Over 150 seafood companies join forces as a meta-coalition calling for more effective safety initiatives in the fishing industry

Over 150 seafood companies join forces as a meta-coalition calling for more effective safety initiatives in the fishing industry

Fishing is one of the most dangerous occupations in the world and improving fisher safety is of critical importance to all involved in the seafood industry.

This week, five of the largest collaborations in the seafood sector have come together as a meta-coalition to support efforts to improve fisher safety.  Those efforts include supporting continued and consistent data collection and analysis of fatalities in the industry, and actions to significantly reduce the risk of future incidents.  The information will help understand the drivers behind the unacceptably high death rates, and then to design solutions to those drivers.

the fishing daily advertise with us

The safety of fishers has been a problem for the wild capture seafood industry for many years. Research by the International Labour Organisation (ILO) in 1999, and subsequently by the Food and Agriculture Organisation of the United Nations (FAO), estimated that annual fisher deaths were in the region of 24,000 and 32,000 respectively, or 65 and 87 deaths per day.

However, new research from The Pew Charitable Trusts, in conjunction with the Fish Safety Foundation, estimates that global fisher mortality rates are actually three to four times higher than these previous assessments.

The FAO has included the topic of fisher safety in its agenda for the upcoming Committee on Fisheries meeting,  and this meta-coalition are supporting calls for a global mechanism for reporting fatalities alongside targeted and effective safety initiatives based on the data generated, to make the work of fishing safer.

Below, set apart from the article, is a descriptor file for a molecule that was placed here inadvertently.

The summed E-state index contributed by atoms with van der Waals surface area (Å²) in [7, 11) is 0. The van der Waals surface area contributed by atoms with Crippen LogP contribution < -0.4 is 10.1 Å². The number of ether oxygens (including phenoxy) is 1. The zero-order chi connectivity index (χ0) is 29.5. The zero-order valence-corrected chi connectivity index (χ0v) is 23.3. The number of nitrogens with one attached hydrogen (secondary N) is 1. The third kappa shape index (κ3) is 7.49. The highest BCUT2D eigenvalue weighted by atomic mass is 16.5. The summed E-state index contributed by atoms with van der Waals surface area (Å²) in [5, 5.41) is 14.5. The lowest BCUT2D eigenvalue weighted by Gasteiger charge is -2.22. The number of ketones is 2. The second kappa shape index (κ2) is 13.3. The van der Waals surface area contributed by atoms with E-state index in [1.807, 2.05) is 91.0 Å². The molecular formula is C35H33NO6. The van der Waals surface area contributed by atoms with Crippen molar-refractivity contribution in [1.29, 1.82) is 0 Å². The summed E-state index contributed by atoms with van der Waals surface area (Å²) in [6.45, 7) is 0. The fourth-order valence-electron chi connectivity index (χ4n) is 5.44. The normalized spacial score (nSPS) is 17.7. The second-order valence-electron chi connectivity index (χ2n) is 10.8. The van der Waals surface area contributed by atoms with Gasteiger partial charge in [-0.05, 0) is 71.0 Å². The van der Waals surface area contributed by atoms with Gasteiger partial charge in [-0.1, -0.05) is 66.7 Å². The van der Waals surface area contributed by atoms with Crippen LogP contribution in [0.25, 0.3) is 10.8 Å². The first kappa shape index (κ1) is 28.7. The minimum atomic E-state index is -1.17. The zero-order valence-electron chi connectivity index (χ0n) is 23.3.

We hope that our intervention will help to ensure that this topic receives the required level of attention by fishing nations and other stakeholders.

“Fishing is and always has been a dangerous occupation but we can do better to reduce the current rate of fatal incidents. We must all work together to improve fisher safety and reduce the number of lives lost at sea.  We have delivered a statement to the FAO Committee on Fisheries this week on behalf of multiple industry companies to support the development of a global mechanism to report fatalities at sea.  That, in turn, will help understand the drivers behind the dangers and design solutions to improve safety at-sea,” says Herman Wisse – Executive Director GSSI

The five groups releasing the statement are Seafood Business for Ocean Stewardship (SeaBOS), the Global Tuna Alliance (GTA), the Global Dialogue on Seafood Traceability (GDST), Sea Pact, and the Global Sustainable Seafood Initiative (GSSI). Taken together, these collaborations include over 150 companies from across the seafood value chain, making this one of the largest seafood industry calls for action on record.

The statement notes:

“As a coalition of seafood entities, we are committed to ensuring that the seafood we catch, grow, buy, and sell is responsibly produced without activities such as IUU fishing or modern slavery.   As part of these commitments, we recognise that IUU fishing and modern slavery expose fishers to unsafe and harmful working conditions.   We have aligned with FAO and the Ocean Panel, along with others, to advocate for the ratification and effective implementation of FAO Port State Measures Agreement and devised other measures to address IUU fishing and modern slavery, which will help to improve fishers’ safety 

“Building on the existing national reporting systems already in place, we support the development of a global mechanism throughout the seafood sector that can establish a data collection scheme and repository on global fisher mortality incidents to help with analyses of loss of life in the fishing industry, leading to improved safety initiative development and implementation.”

Source: Press Release

Follow The Fishing Daily

Over 150 seafood companies join forces calling for more effective safety initiatives

by editor time to read: 6 min